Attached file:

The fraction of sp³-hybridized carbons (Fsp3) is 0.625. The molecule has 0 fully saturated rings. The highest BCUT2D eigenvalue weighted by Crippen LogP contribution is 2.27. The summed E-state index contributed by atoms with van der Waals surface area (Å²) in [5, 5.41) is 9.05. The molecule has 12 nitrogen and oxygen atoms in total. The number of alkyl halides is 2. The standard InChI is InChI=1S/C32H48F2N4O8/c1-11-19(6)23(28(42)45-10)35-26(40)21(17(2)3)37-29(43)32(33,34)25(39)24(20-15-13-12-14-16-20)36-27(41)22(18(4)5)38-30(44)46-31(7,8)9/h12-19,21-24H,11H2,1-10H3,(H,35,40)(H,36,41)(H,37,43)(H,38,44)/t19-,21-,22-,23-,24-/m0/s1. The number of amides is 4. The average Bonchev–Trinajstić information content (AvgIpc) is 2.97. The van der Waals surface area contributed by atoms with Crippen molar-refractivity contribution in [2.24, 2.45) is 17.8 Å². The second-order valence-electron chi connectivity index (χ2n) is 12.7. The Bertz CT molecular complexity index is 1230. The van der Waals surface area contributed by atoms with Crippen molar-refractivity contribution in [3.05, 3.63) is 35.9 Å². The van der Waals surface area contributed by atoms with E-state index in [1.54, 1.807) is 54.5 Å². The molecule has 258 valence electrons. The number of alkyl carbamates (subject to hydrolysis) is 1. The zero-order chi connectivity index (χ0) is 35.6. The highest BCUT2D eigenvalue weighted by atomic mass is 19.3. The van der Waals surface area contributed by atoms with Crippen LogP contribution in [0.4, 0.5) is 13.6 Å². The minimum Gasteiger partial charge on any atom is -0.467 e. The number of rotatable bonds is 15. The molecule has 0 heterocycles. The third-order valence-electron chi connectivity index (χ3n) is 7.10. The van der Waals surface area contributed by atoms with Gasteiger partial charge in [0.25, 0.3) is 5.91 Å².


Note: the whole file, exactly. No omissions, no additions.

The fraction of sp³-hybridized carbons (Fsp3) is 0.625. The molecule has 0 fully saturated rings. The highest BCUT2D eigenvalue weighted by Crippen LogP contribution is 2.27. The summed E-state index contributed by atoms with van der Waals surface area (Å²) in [5, 5.41) is 9.05. The molecule has 12 nitrogen and oxygen atoms in total. The number of alkyl halides is 2. The standard InChI is InChI=1S/C32H48F2N4O8/c1-11-19(6)23(28(42)45-10)35-26(40)21(17(2)3)37-29(43)32(33,34)25(39)24(20-15-13-12-14-16-20)36-27(41)22(18(4)5)38-30(44)46-31(7,8)9/h12-19,21-24H,11H2,1-10H3,(H,35,40)(H,36,41)(H,37,43)(H,38,44)/t19-,21-,22-,23-,24-/m0/s1. The number of amides is 4. The average Bonchev–Trinajstić information content (AvgIpc) is 2.97. The van der Waals surface area contributed by atoms with Crippen molar-refractivity contribution in [2.24, 2.45) is 17.8 Å². The second-order valence-electron chi connectivity index (χ2n) is 12.7. The Bertz CT molecular complexity index is 1230. The van der Waals surface area contributed by atoms with Crippen molar-refractivity contribution in [3.05, 3.63) is 35.9 Å². The van der Waals surface area contributed by atoms with E-state index in [1.54, 1.807) is 54.5 Å². The molecule has 258 valence electrons. The number of alkyl carbamates (subject to hydrolysis) is 1. The zero-order chi connectivity index (χ0) is 35.6. The highest BCUT2D eigenvalue weighted by atomic mass is 19.3. The van der Waals surface area contributed by atoms with Crippen LogP contribution in [0.4, 0.5) is 13.6 Å². The minimum Gasteiger partial charge on any atom is -0.467 e. The number of rotatable bonds is 15. The molecule has 0 heterocycles. The third-order valence-electron chi connectivity index (χ3n) is 7.10. The van der Waals surface area contributed by atoms with Gasteiger partial charge in [0.25, 0.3) is 5.91 Å².